neck pain

Self-Care Moves to Reverse Forward Head Posture and Buffalo Hump

Dear Movers,

Life on Life’s Terms
I am finally back with my promised sequel on upper back and neck issues. I apologize for the delay. I meant to publish sooner, but life got in the way, including some medical issues of my own that were discovered by my good doctors in Puerto Vallarta. My heart was skipping beats. I needed to have a pacemaker installed. I returned to Newberg, Oregon for the procedure because my health insurance would only cover it there.

I returned to Oregon earlier than usual and, on April 8, I had a pacemaker installed. It is pacing my heartbeat about 8% of the time. The pacemaker does not allow my heart to pause or skip beats. I am healing rapidly and appreciating the assist that the pacemaker provides.

I have to avoid extreme back bending and overstretching with my left arm for another month, until the pacemaker leads are securely attached to my heart. Once the leads are secure, I will be able to do anything I want and everything I have done before. Which means I can be as active as ever and never have to worry about missing a heartbeat.

Forward Head Epidemic is Still a Pain in the Neck
In January, I wrote about the pain that many of us suffer because we repeatedly place our head in a position that is forward of our shoulders as we read, drive, work on computers, text and check our cell phones. Our lifestyle almost compels this postural problem. That column discussed the anatomy and biomechanics of the head and the cervical spine and presented 7 moves that help create alignment, strength, and mobility in the neck and head. But I literally ran out of time and space so I promised to continue and expand the discussion in my next column. And this is it.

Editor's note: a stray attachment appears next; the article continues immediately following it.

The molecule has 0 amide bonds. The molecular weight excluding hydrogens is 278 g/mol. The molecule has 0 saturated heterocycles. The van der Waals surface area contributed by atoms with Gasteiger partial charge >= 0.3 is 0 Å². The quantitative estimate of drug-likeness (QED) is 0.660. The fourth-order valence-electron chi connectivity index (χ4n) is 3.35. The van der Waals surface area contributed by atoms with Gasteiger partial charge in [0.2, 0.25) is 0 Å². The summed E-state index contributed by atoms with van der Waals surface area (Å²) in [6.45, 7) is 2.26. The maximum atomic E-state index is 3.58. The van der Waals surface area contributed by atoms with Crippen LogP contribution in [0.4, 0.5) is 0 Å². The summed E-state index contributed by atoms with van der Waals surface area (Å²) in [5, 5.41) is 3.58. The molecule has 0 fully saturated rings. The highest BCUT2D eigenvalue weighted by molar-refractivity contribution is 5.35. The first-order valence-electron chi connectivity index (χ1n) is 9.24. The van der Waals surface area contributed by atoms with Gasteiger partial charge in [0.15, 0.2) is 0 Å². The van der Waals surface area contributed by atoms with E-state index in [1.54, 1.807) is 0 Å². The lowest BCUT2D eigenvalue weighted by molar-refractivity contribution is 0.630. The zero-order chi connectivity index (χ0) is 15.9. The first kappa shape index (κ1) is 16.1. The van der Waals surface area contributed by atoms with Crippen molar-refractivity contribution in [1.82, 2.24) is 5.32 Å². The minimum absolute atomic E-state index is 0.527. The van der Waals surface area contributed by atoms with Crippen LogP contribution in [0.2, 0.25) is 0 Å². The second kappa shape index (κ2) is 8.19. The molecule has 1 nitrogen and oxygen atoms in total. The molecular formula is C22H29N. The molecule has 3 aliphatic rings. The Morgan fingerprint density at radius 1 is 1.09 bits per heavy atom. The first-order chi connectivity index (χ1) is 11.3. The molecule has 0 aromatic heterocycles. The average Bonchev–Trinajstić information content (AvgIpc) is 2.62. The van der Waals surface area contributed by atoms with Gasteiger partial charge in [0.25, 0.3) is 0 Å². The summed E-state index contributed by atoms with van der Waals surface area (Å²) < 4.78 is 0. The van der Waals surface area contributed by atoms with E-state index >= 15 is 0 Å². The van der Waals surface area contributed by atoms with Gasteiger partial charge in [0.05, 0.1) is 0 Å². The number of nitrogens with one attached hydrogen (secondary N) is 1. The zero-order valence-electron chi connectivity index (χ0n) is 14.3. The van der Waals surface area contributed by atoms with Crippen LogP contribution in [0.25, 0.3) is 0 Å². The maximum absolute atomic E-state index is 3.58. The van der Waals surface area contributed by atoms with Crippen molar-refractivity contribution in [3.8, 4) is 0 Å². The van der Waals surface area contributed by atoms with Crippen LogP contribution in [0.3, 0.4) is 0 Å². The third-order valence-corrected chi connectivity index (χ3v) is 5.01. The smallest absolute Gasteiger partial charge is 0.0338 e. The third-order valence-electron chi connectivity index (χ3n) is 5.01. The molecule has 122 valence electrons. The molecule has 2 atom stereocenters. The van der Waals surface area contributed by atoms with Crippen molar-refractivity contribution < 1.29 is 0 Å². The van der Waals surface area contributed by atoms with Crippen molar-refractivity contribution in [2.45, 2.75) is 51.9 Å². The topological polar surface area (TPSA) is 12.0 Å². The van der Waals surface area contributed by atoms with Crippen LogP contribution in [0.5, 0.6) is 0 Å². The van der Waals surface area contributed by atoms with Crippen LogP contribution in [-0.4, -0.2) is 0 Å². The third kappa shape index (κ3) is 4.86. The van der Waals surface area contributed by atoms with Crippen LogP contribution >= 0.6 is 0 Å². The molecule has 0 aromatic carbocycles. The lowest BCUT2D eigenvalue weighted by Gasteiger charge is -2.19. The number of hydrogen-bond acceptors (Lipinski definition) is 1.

You may want to read or re-read my earlier column before you journey into this one. I am going to try not to duplicate, rather to expand on this very important topic.

FHP and Buffalo Hump or Dorsocervical Fat Pad
It is estimated that 66% to 90% of us suffer from FHP. I do not have a figure for what percent of FHP sufferers, over time, will develop a dorsocervical fat pad, sometimes called Buffalo Hump. But my own experience and observation is that this is very common. Years of slouching causes your body to develop a fat pad at the base of your neck to protect your spine. And it gets worse if you stay in FHP and ignore it. Remember what I said about repeated postural and other movement behaviors causing repetitive stress injuries? Removal of that fat pad is actually a new trend in cosmetic corrective surgery. However, there are non-surgical ways that we can prevent and repair that fat pad. It’s all about self-aware self-care.

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The Front of the Neck
When we stay in FHP, we are placing the muscles on the front of the neck (scalenes, platysma, sternocleidomastoid, pectoralis minor and major and more) in a perpetually shortened position. This constant state of flexion causes a huge imbalance in the muscles that support the cervical spine. FHP and, eventually, dorsocervical fat pad is the outcome.

Here are some moves that that will help restore balance to the neck muscles.